OLEDs have greater application potential across numerous industries because of the huge push for monitors to be thinner. In one to two years, there could be a switchover in televisions and monitors because OLEDs provide richer colors, truer black displays and are incredibly thin.

In vehicle manufacturing, this technology can be utilized in heads-up displays or mounted in door panels. Light fixtures can also be blended into the manufacturing equipment, so no matter how complicated or tiny that space is you could have a light fixture that can illuminate that area. It also gives you the ability to create custom fixtures using any color that can be built in any space. Companies could do anything from a simple luminous panel to hooking into a sequencer that can transform a lighting fixture into a video screen. OLED applications will predominantly be in the video market, but will have a place in custom lighting fixtures as well.

What is the return on investment?

In a typical fluorescent fixture environment that replaces its T8 lamps with LED fixtures with a control system, the return on investment is anywhere between five and 10 years. With Optical Waveguide Technology, you’re probably going to be looking at returns on investment of three to four years.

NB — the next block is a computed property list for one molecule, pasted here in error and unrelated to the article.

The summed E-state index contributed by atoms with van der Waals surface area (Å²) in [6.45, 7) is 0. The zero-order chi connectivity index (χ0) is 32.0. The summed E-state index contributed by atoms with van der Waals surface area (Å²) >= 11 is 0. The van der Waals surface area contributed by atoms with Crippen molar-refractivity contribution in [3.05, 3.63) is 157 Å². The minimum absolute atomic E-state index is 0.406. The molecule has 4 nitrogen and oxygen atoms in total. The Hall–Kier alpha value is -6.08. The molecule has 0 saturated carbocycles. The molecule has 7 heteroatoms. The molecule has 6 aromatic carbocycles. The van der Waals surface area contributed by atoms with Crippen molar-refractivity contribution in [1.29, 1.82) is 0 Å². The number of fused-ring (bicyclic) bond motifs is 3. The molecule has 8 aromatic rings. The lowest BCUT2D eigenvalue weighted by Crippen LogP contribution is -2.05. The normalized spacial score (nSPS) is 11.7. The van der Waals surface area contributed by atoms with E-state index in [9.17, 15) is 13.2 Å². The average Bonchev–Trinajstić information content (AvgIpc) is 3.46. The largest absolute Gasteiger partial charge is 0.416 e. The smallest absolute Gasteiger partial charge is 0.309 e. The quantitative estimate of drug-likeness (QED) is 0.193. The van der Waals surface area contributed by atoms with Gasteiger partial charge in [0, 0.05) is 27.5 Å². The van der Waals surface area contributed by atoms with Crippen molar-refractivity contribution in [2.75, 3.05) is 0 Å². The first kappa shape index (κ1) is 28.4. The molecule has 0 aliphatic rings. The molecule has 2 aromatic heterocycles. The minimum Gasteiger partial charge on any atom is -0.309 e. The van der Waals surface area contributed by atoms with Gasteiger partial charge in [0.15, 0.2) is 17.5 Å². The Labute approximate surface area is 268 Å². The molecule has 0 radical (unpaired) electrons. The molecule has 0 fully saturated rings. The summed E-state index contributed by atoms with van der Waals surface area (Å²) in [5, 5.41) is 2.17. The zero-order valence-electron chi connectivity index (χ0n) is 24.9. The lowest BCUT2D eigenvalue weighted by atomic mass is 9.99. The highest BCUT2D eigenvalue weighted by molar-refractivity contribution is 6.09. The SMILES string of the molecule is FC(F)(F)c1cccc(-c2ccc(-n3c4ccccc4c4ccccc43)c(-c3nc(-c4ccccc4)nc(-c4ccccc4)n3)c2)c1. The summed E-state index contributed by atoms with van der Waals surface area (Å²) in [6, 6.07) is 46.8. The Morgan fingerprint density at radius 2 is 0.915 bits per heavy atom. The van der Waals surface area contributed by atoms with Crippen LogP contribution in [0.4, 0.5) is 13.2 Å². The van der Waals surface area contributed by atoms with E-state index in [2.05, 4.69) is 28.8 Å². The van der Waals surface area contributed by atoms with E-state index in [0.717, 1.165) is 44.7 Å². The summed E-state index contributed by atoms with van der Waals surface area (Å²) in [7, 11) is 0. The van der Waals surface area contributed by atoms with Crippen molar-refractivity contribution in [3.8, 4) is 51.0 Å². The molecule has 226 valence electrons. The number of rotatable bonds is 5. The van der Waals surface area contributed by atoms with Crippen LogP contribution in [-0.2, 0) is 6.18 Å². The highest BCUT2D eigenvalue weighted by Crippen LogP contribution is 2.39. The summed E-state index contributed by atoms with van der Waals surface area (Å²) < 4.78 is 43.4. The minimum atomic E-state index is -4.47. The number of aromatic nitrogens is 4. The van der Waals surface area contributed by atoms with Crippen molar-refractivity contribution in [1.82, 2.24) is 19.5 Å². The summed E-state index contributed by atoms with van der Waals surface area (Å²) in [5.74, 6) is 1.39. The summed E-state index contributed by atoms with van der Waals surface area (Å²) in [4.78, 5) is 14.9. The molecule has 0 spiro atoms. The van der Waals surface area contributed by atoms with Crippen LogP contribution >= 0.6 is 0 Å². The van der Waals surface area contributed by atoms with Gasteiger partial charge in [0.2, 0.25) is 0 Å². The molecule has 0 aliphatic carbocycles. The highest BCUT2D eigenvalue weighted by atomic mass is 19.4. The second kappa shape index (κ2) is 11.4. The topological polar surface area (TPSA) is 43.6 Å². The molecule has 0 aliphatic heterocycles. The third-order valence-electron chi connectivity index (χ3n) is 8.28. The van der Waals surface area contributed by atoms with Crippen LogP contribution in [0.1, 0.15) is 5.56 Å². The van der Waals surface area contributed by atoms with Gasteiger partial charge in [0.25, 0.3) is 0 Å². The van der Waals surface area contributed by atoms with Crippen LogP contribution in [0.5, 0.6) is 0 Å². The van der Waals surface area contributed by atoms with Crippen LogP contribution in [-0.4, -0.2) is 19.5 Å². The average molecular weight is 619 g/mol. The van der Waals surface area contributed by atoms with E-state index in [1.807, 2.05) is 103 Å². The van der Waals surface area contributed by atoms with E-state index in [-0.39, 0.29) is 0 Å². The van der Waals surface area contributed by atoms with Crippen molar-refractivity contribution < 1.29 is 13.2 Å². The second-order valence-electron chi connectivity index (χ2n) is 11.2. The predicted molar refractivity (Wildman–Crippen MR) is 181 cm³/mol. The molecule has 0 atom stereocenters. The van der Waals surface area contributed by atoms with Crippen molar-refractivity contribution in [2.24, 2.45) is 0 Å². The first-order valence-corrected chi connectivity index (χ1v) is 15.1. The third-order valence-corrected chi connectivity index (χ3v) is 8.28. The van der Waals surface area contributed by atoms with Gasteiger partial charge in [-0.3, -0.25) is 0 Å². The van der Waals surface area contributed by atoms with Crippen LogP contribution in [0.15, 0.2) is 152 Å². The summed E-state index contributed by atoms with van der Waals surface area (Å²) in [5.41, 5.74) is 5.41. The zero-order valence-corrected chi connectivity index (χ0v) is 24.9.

For OLEDs, there’s going to be no return on investment in the beginning. It’s going to be the ‘wow’ factor of being the first person to own a television that blends right into the wall. They’re not very efficient when it comes to thermal conductivity — 100 percent of the energy isn’t being generated into light. However, its benefit is that it can be used in very flexible materials.

How does the cost of replacement and repair play out against the energy savings over time?

Right now, if an LED burns out in a fixture, you’re pretty much buying a whole new one. With Optical Waveguide Technology, you will swap out a modular LED source that snaps into place. It will be very economical. Currently, it takes an electrician to change an LED board or array because if one burns out, they’re likely disconnecting a part or all of the board. But eventually, with the new technology, anyone could do it.

What other benefits might a company gain by using this new technology?

OWT fixtures are more efficient, generate less heat and increase the amount of light cast, which translates into a smaller carbon footprint. You’re seeing more projects in more cities that have Leadership in Energy and Environmental Design requirements, and this technology could translate to gaining additional LEED points.

Are these technologies available now?

OLEDs are being implemented in lighting fixtures right now, and I believe they could be used for television products in the second half of this year, but the latter will be prohibitively expensive. OWT is about nine months away. If you have a project that’s nine to 12 months out, you could utilize this technology.

Bryan Burkhart is principal lighting designer for Alfa Tech. Reach him at (408) 487-1317 or bryan.burkhart@atce.com.